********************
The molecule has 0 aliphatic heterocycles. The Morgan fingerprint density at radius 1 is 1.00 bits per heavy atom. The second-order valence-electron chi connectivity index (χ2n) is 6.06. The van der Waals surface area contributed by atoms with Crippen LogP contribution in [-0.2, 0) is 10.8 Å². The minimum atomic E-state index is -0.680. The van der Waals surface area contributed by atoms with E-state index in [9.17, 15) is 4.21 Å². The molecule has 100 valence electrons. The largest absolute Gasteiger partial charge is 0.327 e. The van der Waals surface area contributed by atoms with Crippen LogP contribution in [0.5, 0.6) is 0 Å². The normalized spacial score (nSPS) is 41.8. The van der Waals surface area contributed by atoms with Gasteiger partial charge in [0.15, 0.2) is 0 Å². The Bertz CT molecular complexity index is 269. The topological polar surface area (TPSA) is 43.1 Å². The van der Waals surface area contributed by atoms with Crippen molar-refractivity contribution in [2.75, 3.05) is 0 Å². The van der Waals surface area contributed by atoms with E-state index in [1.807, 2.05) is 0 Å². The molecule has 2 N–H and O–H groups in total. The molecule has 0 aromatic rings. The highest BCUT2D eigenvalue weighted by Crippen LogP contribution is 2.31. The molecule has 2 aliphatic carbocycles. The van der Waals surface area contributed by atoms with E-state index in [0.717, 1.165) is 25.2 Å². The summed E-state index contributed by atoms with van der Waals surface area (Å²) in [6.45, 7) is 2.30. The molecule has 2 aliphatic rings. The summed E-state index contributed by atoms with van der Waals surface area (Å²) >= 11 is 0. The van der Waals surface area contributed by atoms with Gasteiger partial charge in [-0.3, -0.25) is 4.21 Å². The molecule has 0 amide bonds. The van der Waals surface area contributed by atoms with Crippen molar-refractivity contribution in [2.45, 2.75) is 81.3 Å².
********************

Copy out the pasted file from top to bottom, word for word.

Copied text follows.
The molecule has 0 aliphatic heterocycles. The Morgan fingerprint density at radius 1 is 1.00 bits per heavy atom. The second-order valence-electron chi connectivity index (χ2n) is 6.06. The van der Waals surface area contributed by atoms with Crippen LogP contribution in [-0.2, 0) is 10.8 Å². The minimum atomic E-state index is -0.680. The van der Waals surface area contributed by atoms with E-state index in [9.17, 15) is 4.21 Å². The molecule has 100 valence electrons. The largest absolute Gasteiger partial charge is 0.327 e. The van der Waals surface area contributed by atoms with Crippen LogP contribution in [0.5, 0.6) is 0 Å². The normalized spacial score (nSPS) is 41.8. The van der Waals surface area contributed by atoms with Gasteiger partial charge in [0.15, 0.2) is 0 Å². The Bertz CT molecular complexity index is 269. The topological polar surface area (TPSA) is 43.1 Å². The van der Waals surface area contributed by atoms with Crippen molar-refractivity contribution in [2.75, 3.05) is 0 Å². The van der Waals surface area contributed by atoms with E-state index in [1.807, 2.05) is 0 Å². The molecule has 2 N–H and O–H groups in total. The molecule has 0 aromatic rings. The highest BCUT2D eigenvalue weighted by Crippen LogP contribution is 2.31. The molecule has 2 aliphatic carbocycles. The van der Waals surface area contributed by atoms with E-state index in [0.717, 1.165) is 25.2 Å². The summed E-state index contributed by atoms with van der Waals surface area (Å²) in [6.45, 7) is 2.30. The molecule has 2 aliphatic rings. The summed E-state index contributed by atoms with van der Waals surface area (Å²) >= 11 is 0. The van der Waals surface area contributed by atoms with Gasteiger partial charge in [-0.3, -0.25) is 4.21 Å². The molecule has 0 amide bonds. The van der Waals surface area contributed by atoms with Crippen molar-refractivity contribution in [2.45, 2.75) is 81.3 Å².